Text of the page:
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The Four Drive Theory in the Workplace

By: Stan Emelander

Stan Emelander, M.B.A, M.S., is a senior analyst for Camber Corporation and is currently pursuing doctoral studies at Capella University.



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The Four Drive theory, explained in the 2002 book Driven by Drs. Paul Lawrence and Nitin Nohria of the Harvard Business School, describes human motivation in terms of a set of dynamic, interacting needs that are a fundamental part of humankind’s makeup. The needs arise from our evolutionary past, and are built into to humans as a part of the mental equipment that provided advantages to adaptation and survival in past epochs.

The drives themselves are complete and elemental, offering a comprehensive explanation for human motivation that cannot be broken down into further constituent elements. Each of the four drives (acquire, bond, comprehend, and defend) includes features and components that influence interactions in the workplace.

The drive to acquire includes both material goods and status and can lead to both excellent performance and detrimental competition. The drive to acquire is both basic, relating to gathering the necessities for survival, and more complex, concerning the acquisition of status, accomplishments, and power. Those social “goods” are proxies for the material necessities that improve the survival odds for one’s self and decedents. Providing clear links between job performance and fulfillment of this drive is recommended as a core component of building a satisfying job. The drive to acquire can be modified by the drive to bond to help dampen unhealthy competition in an organization.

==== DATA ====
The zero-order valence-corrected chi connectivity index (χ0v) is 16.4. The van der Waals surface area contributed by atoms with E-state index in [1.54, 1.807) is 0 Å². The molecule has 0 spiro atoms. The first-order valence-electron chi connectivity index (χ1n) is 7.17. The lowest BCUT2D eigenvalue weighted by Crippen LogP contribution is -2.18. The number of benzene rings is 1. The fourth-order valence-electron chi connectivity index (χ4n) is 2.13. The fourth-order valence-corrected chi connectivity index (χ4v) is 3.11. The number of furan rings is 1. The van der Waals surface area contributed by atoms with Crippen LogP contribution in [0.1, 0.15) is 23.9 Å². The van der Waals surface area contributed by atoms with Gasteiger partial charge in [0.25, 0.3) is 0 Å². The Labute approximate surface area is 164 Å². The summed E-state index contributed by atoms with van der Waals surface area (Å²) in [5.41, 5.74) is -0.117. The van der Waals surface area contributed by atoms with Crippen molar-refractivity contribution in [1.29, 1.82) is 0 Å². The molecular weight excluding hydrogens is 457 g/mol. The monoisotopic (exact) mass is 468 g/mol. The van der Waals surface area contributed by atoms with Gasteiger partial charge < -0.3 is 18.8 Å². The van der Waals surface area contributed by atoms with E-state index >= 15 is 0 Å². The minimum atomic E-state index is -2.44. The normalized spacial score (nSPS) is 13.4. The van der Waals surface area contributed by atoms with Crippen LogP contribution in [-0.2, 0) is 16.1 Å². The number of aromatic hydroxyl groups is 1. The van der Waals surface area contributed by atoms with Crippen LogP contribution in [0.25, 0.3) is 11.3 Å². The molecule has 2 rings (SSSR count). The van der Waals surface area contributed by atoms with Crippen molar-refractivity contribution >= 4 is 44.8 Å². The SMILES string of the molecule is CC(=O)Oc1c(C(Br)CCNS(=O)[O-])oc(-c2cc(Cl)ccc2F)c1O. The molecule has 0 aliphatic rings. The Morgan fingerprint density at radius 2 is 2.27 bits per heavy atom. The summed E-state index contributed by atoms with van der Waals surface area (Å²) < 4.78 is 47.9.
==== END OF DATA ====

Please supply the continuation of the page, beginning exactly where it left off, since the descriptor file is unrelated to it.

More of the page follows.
The drive to bond manifests itself in our urge to find others to seek others and to engage them others in relationships of mutual caring. Research has shown that most likely we tend to bond with others of similar demographics and outlook. If workers are successful in establishing individual relationships, the connections can grow to include groups. Firm’s can take advantage of this drive by promoting attachments to work groups, divisions, and the entire organization. The drive to bond can lead to interactions of healthy of support among workers. While the drive to bond is directed towards others, the drive to learn relates mostly to work activities.

The drive to learn is satisfied by work environments that stimulate curiosity and allow for exploration and developing understanding. It also relates to understanding one’s role in the firm, and the significance of that role. A good example of the strength of this drive is the degree of job satisfaction that experienced knowledge workers get from challenges in the workplace. The drive to learn can function well in a group context, interacting with the drive to bond. The previous drives are always desirable in the workplace, contrasting with the drive to defend.

While acquisition, bonding, and learning are active drives that human seek to fulfill, the drive to defend is latent. The defend drive must be stimulated by a threat to become active. Threats to the individual, their group, and the firm as a whole can trigger the drive to defend. The firm, then, can work adjust to this drive by eliminating sources of unintentional or misguided threats. It can also provide workers the means to respond to legitimate threats in the firm’s competitive or regulatory environment.